U.S. Health and Human Services Secretary Xavier Becerra has appointed Stacy Sanders as the agency’s first chief competition officer. In that role, she will lead efforts to implement healthcare-focused elements of the president’s 2021 Executive Order on Promoting Competition in the American Economy.
WHY IT MATTERS
As chief competition officer, Sanders will lead HHS in data-sharing, creating training programs and developing healthcare competition policy initiatives to address concentration in healthcare markets, according to the agency’s announcement last week.
By working with the Federal Trade Commission and Department of Justice on enforcement initiatives in labor, agricultural and healthcare markets – which includes prescription drugs, hospital consolidation, insurance and tech – according to a White House fact sheet on the executive order.
The White House said in the fact sheet that greater scrutiny of tech-related mergers, “especially by dominant internet platforms” is needed, naming “the acquisition of nascent competitors, serial mergers, the accumulation of data, competition by ‘free’ products and the effect on user privacy” as areas of focus.
The order also charges the FTC to establish rules on tech market surveillance, data accumulation tactics and competition in internet marketplaces, citing the “extraordinary amounts of sensitive personal information and related data” in order to halt unfair methods of competition.
“Companies that run dominant online retail marketplaces can see how small businesses’ products sell and then use the data to launch their own competing products,” the White House said in the EO’s fact sheet.
“Because they run the platform, they can also display their own copycat products more prominently than the small businesses’ products.”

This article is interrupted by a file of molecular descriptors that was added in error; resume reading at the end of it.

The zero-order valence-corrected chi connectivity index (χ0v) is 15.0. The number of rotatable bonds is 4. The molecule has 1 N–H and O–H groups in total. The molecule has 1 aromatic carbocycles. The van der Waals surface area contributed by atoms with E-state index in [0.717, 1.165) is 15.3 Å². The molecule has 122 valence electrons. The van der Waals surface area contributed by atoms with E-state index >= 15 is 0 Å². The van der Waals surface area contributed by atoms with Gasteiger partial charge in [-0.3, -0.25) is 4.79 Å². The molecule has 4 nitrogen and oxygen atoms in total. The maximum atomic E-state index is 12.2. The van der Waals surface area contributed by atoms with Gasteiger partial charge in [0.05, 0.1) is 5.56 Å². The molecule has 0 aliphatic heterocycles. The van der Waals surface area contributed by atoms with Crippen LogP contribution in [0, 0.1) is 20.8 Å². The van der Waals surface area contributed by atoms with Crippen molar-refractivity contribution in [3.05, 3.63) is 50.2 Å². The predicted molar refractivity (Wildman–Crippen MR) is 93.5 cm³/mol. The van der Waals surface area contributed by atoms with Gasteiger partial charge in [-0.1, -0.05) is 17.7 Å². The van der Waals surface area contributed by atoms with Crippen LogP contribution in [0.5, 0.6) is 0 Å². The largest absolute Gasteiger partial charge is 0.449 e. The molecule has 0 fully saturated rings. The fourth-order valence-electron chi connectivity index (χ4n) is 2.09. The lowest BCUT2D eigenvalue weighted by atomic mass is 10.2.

Sanders – who served as staff director of the Senate Special Committee on Aging for U.S. Senator Bob Casey, Jr. until 2022, when she departed to join HHS – said in the statement that she wants to spur modernization.
“We know that increased competition in the marketplace is a good deal for the American people,” said Sanders, pledging to help “build on steps the Administration has already taken as well as identify opportunities to further spur innovation.”
THE LARGER TREND
In December, the White House said a cross-government public inquiry would investigate corporate greed in healthcare. The Biden administration said the acceleration of consolidations in healthcare markets leads to higher costs, lower quality of products and services and reduced access to care – especially in rural areas.
Private equity ownership in the healthcare industry has exploded, with approximately $750 billion in deals between 2010 and 2020, according to a 2021 American Antitrust Institute and Petros Center report.
Overlapping pharmacy benefit managers platforms worked against a recently failed merger rumored between Cigna and Humana.
Louisville-based Humana manages drug benefits for Medicare, and Cigna owns PBM giant Express Scripts, which it purchased in 2018. Along with Congress looking at PBM reform to help address skyrocketing prescription drug costs, including actions to “promote uptake, access, and availability of lower-cost biosimilars within the Medicare Part D program,” the FTC withdrew its past advocacy for PBMs.
ON THE RECORD
“As the counselor leading HHS’s work to implement the President’s drug price negotiation law, Stacy has successfully taken on some of the most difficult challenges facing HHS,” Becerra said in the announcement.
“Her stewardship has made a meaningful difference in helping Americans save money on their prescription drug costs. I look forward to seeing her build upon this work and ensure the healthcare marketplace remains competitive.”
Andrea Fox is senior editor of Healthcare IT News.
Healthcare IT News is a HIMSS Media publication.